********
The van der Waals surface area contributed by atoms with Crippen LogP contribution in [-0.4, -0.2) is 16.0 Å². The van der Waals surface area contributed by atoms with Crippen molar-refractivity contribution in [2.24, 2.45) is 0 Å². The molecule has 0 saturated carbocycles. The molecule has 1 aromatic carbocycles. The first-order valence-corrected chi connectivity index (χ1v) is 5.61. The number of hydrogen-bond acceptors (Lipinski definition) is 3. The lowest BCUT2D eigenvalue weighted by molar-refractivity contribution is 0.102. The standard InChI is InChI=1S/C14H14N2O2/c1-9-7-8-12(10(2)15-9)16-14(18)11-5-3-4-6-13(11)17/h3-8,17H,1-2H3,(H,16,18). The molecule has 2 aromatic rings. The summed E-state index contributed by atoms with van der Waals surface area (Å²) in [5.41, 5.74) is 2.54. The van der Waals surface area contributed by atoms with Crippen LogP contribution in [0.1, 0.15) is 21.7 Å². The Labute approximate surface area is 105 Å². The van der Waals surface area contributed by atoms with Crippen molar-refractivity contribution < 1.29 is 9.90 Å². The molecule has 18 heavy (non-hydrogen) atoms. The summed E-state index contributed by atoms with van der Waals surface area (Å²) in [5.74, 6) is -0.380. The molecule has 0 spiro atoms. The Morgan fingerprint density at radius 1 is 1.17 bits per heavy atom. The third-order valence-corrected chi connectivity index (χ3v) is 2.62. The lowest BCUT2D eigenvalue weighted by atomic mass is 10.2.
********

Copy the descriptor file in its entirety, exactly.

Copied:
The van der Waals surface area contributed by atoms with Crippen LogP contribution in [-0.4, -0.2) is 16.0 Å². The van der Waals surface area contributed by atoms with Crippen molar-refractivity contribution in [2.24, 2.45) is 0 Å². The molecule has 0 saturated carbocycles. The molecule has 1 aromatic carbocycles. The first-order valence-corrected chi connectivity index (χ1v) is 5.61. The number of hydrogen-bond acceptors (Lipinski definition) is 3. The lowest BCUT2D eigenvalue weighted by molar-refractivity contribution is 0.102. The standard InChI is InChI=1S/C14H14N2O2/c1-9-7-8-12(10(2)15-9)16-14(18)11-5-3-4-6-13(11)17/h3-8,17H,1-2H3,(H,16,18). The molecule has 2 aromatic rings. The summed E-state index contributed by atoms with van der Waals surface area (Å²) in [5.41, 5.74) is 2.54. The van der Waals surface area contributed by atoms with Crippen LogP contribution in [0.1, 0.15) is 21.7 Å². The Labute approximate surface area is 105 Å². The van der Waals surface area contributed by atoms with Crippen molar-refractivity contribution < 1.29 is 9.90 Å². The molecule has 18 heavy (non-hydrogen) atoms. The summed E-state index contributed by atoms with van der Waals surface area (Å²) in [5.74, 6) is -0.380. The molecule has 0 spiro atoms. The Morgan fingerprint density at radius 1 is 1.17 bits per heavy atom. The third-order valence-corrected chi connectivity index (χ3v) is 2.62. The lowest BCUT2D eigenvalue weighted by atomic mass is 10.2.